Self-taught Kenyan artist Cyrus Kabiru (previously) fashions extravagant eyewear from pieces of found metal and other salvaged materials on the streets of his hometown of Nairobi. Kabiru has been building his futuristic glasses since childhood, and dedicates much of his time to producing works for his C-Stunner series of eyeglasses and coordinating photographs. Recently Kabiru has begun to expand his work to include large non-body-based sculptures, installations, and collage.
Kabiru’s practice is deeply tied to Afrofuturism, a genre that combines science fiction, magical realism, and historical fiction with the culture and politics of the African diaspora. His work was featured in the newly released Gestalten publication Africa Rising: Fashion, Design and Lifestyle from Africa. You can see more of his eyewear and larger sculptures on Artsy and SMAC.
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Digging through electronic refuse and found metal in Kenya’s capital of Nairobi, Cyrus Kabiru refashions found materials into different wearable forms. Often these take the form of flamboyantly composed glasses, large eyewear that can often mask the entire face.
Kabiru explains that his glasses obsession started at a young age, and blossomed as his father crushed his dreams of owning his own pair. “When I was young, I used to admire real glasses but my dad was a bit harsh and he never wanted me to have real glasses. That’s the reason I started making the glasses.”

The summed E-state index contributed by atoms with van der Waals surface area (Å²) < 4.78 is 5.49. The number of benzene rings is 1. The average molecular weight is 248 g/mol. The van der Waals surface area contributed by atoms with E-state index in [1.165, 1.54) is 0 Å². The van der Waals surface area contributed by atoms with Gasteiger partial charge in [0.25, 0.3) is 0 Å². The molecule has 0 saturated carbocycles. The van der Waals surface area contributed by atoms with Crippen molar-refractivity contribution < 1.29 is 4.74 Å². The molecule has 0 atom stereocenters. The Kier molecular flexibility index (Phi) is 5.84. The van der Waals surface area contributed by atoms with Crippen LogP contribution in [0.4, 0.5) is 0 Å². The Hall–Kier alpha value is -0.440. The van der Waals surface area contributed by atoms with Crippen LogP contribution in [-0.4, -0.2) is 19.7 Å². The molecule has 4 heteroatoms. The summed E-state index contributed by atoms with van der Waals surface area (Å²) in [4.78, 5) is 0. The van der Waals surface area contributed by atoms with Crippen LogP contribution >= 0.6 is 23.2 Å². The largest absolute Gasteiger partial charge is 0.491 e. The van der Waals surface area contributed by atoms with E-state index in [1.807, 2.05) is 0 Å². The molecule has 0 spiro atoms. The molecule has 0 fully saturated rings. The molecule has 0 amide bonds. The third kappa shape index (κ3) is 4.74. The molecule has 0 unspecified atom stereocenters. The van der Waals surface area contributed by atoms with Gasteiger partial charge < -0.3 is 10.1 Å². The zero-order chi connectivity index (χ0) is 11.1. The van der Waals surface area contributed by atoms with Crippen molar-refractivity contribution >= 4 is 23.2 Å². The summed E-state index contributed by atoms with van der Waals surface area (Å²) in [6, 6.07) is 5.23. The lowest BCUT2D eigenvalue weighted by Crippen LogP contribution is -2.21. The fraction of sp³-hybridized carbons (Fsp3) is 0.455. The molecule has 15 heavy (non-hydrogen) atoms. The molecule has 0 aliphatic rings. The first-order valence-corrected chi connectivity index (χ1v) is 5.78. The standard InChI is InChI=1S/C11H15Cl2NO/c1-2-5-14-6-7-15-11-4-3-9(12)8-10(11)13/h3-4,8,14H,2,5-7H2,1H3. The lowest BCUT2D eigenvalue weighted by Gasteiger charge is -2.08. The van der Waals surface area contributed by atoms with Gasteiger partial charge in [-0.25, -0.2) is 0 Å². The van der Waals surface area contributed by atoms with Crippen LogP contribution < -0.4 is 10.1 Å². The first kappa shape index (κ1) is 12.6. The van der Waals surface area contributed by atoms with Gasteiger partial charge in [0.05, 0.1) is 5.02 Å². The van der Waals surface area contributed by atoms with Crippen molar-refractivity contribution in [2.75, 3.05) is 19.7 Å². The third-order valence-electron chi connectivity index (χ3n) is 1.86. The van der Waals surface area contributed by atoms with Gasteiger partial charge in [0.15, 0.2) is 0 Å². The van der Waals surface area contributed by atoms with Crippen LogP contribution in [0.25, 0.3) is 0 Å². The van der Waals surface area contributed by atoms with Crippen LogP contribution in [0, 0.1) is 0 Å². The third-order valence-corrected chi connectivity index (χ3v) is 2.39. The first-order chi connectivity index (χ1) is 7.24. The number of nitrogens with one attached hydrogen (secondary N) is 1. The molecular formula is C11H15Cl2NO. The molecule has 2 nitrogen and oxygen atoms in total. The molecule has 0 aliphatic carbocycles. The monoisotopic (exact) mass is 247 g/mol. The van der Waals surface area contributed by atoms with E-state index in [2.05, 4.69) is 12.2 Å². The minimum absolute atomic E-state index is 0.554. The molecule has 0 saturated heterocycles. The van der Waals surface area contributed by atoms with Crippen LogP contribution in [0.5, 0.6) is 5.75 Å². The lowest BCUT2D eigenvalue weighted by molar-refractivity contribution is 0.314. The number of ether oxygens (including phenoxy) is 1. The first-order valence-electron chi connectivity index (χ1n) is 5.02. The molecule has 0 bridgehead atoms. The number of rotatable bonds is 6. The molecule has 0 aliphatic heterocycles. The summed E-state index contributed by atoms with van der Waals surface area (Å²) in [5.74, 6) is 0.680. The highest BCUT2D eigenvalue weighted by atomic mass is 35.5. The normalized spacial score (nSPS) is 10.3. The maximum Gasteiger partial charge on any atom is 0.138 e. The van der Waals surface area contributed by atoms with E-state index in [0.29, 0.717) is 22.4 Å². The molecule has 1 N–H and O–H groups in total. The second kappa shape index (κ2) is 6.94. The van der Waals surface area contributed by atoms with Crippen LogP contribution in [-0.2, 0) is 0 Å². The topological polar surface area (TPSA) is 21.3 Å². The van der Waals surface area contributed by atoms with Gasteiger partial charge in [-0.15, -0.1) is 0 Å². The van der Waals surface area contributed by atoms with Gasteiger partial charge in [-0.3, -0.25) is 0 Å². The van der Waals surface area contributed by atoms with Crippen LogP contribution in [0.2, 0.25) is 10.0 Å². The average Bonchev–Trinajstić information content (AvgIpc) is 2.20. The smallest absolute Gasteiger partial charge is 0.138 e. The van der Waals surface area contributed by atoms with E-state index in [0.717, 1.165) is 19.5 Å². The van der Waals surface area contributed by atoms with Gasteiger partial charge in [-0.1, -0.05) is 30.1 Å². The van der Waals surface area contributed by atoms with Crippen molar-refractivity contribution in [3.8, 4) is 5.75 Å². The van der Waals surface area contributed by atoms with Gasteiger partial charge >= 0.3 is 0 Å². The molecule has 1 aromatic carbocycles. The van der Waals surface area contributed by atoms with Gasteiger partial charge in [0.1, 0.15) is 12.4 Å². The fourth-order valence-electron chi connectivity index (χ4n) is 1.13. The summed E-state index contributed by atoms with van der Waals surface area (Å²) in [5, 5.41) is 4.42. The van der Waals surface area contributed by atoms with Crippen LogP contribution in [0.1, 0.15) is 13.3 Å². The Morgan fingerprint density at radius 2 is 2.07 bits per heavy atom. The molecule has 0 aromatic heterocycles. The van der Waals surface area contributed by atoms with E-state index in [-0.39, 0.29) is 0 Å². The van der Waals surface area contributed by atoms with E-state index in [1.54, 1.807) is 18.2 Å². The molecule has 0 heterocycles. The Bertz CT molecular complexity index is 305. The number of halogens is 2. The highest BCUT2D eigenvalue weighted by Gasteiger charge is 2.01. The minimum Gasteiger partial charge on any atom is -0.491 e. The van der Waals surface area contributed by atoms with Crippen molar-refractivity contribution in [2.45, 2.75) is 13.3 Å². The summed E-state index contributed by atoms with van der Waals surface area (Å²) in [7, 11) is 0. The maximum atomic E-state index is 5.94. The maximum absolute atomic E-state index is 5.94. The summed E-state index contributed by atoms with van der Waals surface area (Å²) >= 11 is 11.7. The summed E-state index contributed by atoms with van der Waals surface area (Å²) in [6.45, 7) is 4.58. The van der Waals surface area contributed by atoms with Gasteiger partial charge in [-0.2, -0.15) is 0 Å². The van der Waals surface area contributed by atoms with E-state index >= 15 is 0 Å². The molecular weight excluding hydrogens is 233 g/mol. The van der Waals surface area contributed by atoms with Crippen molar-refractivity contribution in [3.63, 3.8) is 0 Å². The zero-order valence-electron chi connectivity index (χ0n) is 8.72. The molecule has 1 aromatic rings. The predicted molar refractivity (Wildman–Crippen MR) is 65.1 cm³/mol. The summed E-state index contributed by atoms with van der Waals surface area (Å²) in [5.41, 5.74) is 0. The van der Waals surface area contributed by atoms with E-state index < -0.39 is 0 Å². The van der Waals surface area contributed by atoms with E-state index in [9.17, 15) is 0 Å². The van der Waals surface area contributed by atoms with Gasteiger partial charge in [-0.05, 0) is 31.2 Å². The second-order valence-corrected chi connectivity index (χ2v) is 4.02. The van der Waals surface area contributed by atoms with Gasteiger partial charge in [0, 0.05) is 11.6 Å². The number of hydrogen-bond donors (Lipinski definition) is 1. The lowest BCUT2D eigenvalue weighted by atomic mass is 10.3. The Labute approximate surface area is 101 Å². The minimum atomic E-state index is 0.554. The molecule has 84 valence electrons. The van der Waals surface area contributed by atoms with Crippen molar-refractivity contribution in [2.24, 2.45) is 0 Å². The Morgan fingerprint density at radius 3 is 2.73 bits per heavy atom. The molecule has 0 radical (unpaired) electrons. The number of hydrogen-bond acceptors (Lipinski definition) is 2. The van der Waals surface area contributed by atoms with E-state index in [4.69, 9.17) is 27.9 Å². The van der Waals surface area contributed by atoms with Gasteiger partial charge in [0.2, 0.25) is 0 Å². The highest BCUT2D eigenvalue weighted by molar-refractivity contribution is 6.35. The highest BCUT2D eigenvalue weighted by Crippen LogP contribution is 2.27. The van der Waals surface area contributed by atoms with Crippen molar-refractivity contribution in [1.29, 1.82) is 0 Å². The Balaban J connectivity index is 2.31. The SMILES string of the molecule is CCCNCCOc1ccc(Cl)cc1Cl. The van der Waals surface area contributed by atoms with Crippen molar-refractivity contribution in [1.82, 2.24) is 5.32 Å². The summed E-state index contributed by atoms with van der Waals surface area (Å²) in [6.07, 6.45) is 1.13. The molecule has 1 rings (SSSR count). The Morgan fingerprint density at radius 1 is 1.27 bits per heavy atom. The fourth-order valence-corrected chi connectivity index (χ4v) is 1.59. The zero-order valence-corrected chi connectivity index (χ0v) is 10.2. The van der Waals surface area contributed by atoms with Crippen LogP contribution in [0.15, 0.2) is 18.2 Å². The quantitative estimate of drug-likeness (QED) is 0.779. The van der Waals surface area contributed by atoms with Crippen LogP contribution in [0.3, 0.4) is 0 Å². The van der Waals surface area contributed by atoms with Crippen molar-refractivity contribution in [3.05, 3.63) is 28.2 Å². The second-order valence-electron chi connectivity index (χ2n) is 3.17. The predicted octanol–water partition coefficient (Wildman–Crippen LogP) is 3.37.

His creations situate themselves in several different areas of art, shuffling between performance, sculpture, and fashion—embodying the playfulness of the youth generation in Nairobi. “When you walk in town and you see someone with my glasses, the glasses will [get] all your attention,” said Kabiru. “If you have any stress it is like a therapy.”
In addition to his found object sculptures and glasses, Kabiru is a self-taught painter, his subject matter being humorous portrayal of contemporary Kenyan life. His most recent series uses thousands of bottle caps sewn together to depict African nature. “I really love trash. I try to give trash a second chance. I change it to be something else, which is like it will stay for more than 100 years now.” (via prosthetic knowledge)
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Highlights below. For the full collection click here.